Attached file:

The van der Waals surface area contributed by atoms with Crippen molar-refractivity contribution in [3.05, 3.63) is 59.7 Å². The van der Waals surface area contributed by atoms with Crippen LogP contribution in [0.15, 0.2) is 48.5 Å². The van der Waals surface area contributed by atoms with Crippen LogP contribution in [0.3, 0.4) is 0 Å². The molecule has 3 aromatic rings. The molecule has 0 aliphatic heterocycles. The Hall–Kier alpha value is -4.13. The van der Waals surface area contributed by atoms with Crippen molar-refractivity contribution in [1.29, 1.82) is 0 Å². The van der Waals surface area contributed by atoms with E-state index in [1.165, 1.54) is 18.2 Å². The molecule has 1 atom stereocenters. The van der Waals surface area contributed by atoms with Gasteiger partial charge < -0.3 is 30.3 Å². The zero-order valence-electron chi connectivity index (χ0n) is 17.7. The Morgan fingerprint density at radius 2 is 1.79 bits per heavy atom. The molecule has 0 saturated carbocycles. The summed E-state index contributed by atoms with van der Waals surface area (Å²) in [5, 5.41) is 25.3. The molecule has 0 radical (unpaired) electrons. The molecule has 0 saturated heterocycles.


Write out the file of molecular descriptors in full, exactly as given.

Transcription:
The van der Waals surface area contributed by atoms with Crippen molar-refractivity contribution in [3.05, 3.63) is 59.7 Å². The van der Waals surface area contributed by atoms with Crippen LogP contribution in [0.15, 0.2) is 48.5 Å². The van der Waals surface area contributed by atoms with Crippen LogP contribution in [0.3, 0.4) is 0 Å². The molecule has 3 aromatic rings. The molecule has 0 aliphatic heterocycles. The Hall–Kier alpha value is -4.13. The van der Waals surface area contributed by atoms with Crippen molar-refractivity contribution in [1.29, 1.82) is 0 Å². The van der Waals surface area contributed by atoms with E-state index in [1.165, 1.54) is 18.2 Å². The molecule has 1 atom stereocenters. The van der Waals surface area contributed by atoms with Gasteiger partial charge < -0.3 is 30.3 Å². The zero-order valence-electron chi connectivity index (χ0n) is 17.7. The Morgan fingerprint density at radius 2 is 1.79 bits per heavy atom. The molecule has 0 saturated carbocycles. The summed E-state index contributed by atoms with van der Waals surface area (Å²) in [5, 5.41) is 25.3. The molecule has 0 radical (unpaired) electrons. The molecule has 0 saturated heterocycles.